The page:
Interview with Marcus Woolcott

What do your fans mean to you?
Fans are fantastic. Without them there's just this big silence when a book comes out. I never get tired of hearing how each character or story affected them differently. Even the negative comments are worth reading as it gives you a better idea of the audience you're writing for and what does and doesn't work outside of my head.
What are you working on next?
I have a book of short stories which is nearly ready for publication, and I'm also working on a "female Sherlock Holmes" novel with a fantastical twist. I make it a point to work in a different genre for each story to keep myself challenged.
Who are your favorite authors?
The authors who have influenced me the most are the ones I consider great storytellers, such as Roald Dahl, Ray Bradbury, Stephen King, and Richard Matheson. But as a film lover, I also have to give credit to writers like Christopher Nolan and Brad Bird as I'm as much influenced by their work as I am by written work.
How do you discover the ebooks you read?
To be honest, I stick to my favourite writers. But whenever I'm stuck for a book to read, a Dean Koontz or Mo Hayder novel are always easy to sit down and enjoy.

Because I visualise my stories in my head in detail first, I find a greater influence from watching films than reading books. I can watch up to ten films in one week, but a book can last me six months.
Do you remember the first story you ever wrote?
Yes, I was probably about five, and it was about a boy who meets a dragon and then takes him home for tea. And they had tea and it was very nice.
What is your writing process?
Slowly and methodically. I'll write a few paragraphs and then go away and visualise the next bit, check how it all fits in, ponder the last bit, consider what's to come, and then write a bit more. I'm doing it as we speak. The plus side is that the first draft is usually very similiar to the final draft.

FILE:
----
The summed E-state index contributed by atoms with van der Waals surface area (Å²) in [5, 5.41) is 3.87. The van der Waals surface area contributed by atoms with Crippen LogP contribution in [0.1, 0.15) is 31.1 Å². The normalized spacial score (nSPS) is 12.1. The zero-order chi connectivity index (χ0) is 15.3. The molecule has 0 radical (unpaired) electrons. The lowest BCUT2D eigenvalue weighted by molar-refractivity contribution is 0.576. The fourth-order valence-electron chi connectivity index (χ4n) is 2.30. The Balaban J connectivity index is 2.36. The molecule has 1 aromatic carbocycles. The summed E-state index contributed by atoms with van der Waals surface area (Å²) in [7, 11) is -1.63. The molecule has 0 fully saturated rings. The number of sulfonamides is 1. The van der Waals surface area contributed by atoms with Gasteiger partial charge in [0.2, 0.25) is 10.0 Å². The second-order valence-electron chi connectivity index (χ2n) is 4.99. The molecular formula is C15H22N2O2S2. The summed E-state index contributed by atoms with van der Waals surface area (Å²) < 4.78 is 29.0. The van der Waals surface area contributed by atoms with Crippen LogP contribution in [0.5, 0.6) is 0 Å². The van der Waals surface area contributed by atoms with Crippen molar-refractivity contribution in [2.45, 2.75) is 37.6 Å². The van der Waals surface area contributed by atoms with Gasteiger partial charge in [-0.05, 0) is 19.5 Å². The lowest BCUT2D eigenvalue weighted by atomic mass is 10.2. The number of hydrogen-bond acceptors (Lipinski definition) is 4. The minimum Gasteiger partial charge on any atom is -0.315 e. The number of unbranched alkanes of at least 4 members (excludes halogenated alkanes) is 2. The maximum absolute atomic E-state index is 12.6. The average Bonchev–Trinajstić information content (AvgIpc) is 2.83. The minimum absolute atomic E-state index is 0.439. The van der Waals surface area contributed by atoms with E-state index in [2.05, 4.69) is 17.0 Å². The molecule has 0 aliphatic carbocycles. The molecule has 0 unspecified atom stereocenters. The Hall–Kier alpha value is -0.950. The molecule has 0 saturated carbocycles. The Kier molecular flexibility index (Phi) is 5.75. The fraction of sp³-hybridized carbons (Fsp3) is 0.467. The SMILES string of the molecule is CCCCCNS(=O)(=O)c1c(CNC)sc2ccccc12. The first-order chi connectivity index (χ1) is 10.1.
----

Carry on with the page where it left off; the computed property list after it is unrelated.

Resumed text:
How do you approach cover design?
Haha, I leave it to the publisher. Cover designs and synopsi are not my forte; I find it very difficult to condense everything into one single image or paragraph. Luckily, my publisher is damn good at striking covers. I'll give them some ideas, they'll go away, do something completely different, and then make me wish I'd thought of that.
What are your five favorite books, and why?
Five favourite films would be a much easier question, haha.

As a writer, there have been two books which had a massive influence on me: Misery by Stephen King taught me a lot about the power of "deus ex machina" in a story, and I found On Writing (also by King) endlessly useful. I still occasionally dip into it now.
What's the story behind your latest book?
My first mental image of The Lazis Project was of a shelf with things like a dolls head, a broken CD, a piece of paper. These things are junk to us, but to this girl it's all priceless because they are clues as to where she comes from and who she really is. I then imagined that Earth had been destroyed and it grew from there.
Where did the idea for Pandora come from?
It came from a combination of Indiana Jones, Charlie's Angels, Lara Croft, and a graphic novel called Danger Girl. I'd been working on something very dark beforehand and when it was finished needed something light and energetic to focus on. It was originally only going to be for fun, but it turned out to be good enough for publication.
What is the greatest joy of writing for you?
The challenge. With something like The Lazis Project, there's only one human in the story, so I had to push my imagination hard to come up with all the other character's physicalities without making them too complex and overdoing the exposition. If I don't feel challenged by a story, I don't believe the reader will be interested enough to finish it.
Published 2014-01-18.
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